Joe: let’s say that a forensic investigator determines that the perpetrators of a crime were at least two males probably aged between 15 and 21, blood group A+, right handed, who left two sets of fingerprints at the scene of crime.

    Let’s say the crime was committed between 11:59PM Monday and 12:01AM Wednesday.

    Do police care where the criminals were on Friday?

  18. Rich: How would anyone know (universal negative) that there was “no tetrapods-> 385 mya”?

    Ask Shubin- he wrote it. It’s his thing- read the book.

  19. Rich: How would anyone know (universal negative) that there was “no tetrapods-> 385 mya”?

    Hey maybe you are starting to get it after all….

  20. Joe G: Ask Shubin- he wrote it. It’s his thing- read the book.

    Did he say “no tetrapods” or did he reference fossil evidence?

  21. Rich: Did he say “no tetrapods” or did he reference fossil evidence?

    Read what he said Rich- I provided the quote.

  22. Joe G: Let’s say the crime was committed between 11:59PM Monday and 12:01AM Wednesday.

    Do police care where the criminals were on Friday?

    Well, the point of the analogy, Joe (and it wasn’t perfect) was to show that if you can be sure of a part of the range where your target lies, then that’s where to look. That doesn’t mean that you won’t also find it outside that range.

  23. Elizabeth: Well, the point of the analogy, Joe (and it wasn’t perfect) was to show that if you can be sure of a part of the range where your target lies, then that’s where to look.That doesn’t mean that you won’t also find it outside that range.

    I never said he couldn’t find a transitional form outside of any range.

    I made a specific claim that pertains to Shubin’s specific claim. It is all covered in the OP

  24. Rich:
    Joe G,

    Yes, he’s definatley talking fossil evidence. Do you agree?

    He may have consulted other bones, too- maybe even a Ouji board or two- or maybe even rented a time machine so he could check.

    But anyway yes he consulted the fosssil evidence and then new fossil evidence came along and washed his premise away.

  25. Joe G: He may have consulted other bones, too- maybe even a Ouji board or two- or maybe even rented a time machine so he could check.But anyway yes he consulted the fosssil evidence and then new fossil evidence came along and washed his premise away.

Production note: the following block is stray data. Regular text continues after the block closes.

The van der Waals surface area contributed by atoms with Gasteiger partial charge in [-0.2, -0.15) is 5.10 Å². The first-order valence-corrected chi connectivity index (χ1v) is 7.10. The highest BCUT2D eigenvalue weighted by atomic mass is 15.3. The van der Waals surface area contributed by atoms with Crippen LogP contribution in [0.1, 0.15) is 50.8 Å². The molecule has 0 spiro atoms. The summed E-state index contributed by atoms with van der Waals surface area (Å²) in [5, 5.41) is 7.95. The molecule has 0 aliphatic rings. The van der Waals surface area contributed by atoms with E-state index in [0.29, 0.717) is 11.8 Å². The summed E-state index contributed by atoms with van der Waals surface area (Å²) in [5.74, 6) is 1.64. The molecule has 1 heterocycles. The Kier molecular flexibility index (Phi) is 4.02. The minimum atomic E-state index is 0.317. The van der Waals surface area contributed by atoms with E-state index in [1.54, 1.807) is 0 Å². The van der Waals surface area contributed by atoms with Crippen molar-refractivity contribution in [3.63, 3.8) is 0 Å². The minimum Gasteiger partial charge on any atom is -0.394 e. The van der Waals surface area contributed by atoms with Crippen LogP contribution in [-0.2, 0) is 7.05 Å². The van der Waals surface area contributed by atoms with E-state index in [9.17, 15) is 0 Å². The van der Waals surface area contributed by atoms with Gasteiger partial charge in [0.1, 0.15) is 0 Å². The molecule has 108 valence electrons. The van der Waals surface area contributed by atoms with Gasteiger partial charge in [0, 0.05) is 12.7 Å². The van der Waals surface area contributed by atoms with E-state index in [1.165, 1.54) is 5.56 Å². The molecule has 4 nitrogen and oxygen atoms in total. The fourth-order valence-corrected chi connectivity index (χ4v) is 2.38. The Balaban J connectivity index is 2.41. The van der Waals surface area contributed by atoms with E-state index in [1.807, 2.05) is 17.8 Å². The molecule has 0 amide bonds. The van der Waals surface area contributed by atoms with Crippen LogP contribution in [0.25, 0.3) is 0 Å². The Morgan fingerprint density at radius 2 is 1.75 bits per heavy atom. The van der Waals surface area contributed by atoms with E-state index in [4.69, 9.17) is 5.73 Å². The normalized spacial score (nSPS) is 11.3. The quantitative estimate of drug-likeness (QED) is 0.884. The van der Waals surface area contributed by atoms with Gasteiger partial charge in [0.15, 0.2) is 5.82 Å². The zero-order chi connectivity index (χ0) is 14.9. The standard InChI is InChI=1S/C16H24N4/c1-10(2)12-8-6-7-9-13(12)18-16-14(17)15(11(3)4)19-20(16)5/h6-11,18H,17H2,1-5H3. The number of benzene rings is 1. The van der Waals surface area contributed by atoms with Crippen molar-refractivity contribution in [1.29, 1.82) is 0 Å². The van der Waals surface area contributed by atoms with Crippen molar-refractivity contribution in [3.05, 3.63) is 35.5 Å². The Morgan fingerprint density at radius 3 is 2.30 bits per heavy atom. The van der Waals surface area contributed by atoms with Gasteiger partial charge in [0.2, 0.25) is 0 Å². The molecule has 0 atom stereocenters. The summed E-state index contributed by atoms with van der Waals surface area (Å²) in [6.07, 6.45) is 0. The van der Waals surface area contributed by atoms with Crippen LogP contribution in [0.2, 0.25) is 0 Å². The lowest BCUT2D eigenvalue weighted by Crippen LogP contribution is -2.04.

Do you agree he’s talking only about fossil evidence, Yes or No? Thanks

  26. Rich: But anyway yes he consulted the fosssil evidence and then new fossil evidence came along and washed his premise away.

    But anyway yes he consulted the fosssil evidence and then new fossil evidence came along and washed his premise away.

  27. Do you agree he’s talking only about fossil evidence, Yes or No? Thanks

    But anyway yes he consulted the fosssil evidence, what lese would there be, and then new fossil evidence came along and washed his premise away.

  28. So (now) you agree he’s only talking about fossil evidence.

    This is at odds with:

    Joe G: Joe G on March 5, 2012 at 7:38 pm said:
    Rich: How would anyone know (universal negative) that there was “no tetrapods-> 385 mya”?
    Ask Shubin- he wrote it. It’s his thing- read the book.

    He said no such thing. But that (was) your interpretation. We’re beginning to get to the source of your confusion.

  29. Rich:
    So (now) you agree he’s only talking about fossil evidence.

    What are you talking about? What other kind of evidence is there wrt 375 million years ago and tarnsitional forms?

    This is at odds with:

    He said no such thing. But that (was) your interpretation. We’re beginning to get to the source of your confusion.

    I provided the quote of what he said, Rich. Everyone can read it for themselves. And unlike you most people will understand it.

  30. Joe G,

    We all understood it was pertaining to fossil evidence. But it’s obvious from the above that you thought it was a declarative statement on the earliest organisms could exist. This is wrong, and not what Schubin was saying at all. I hope you can now move on with a more complete understanding. That correction was much harder than it needed to be.

  31. We still have fish and still have amphibians. Are you assuming there can be no period during which there could be fish and tetrapods?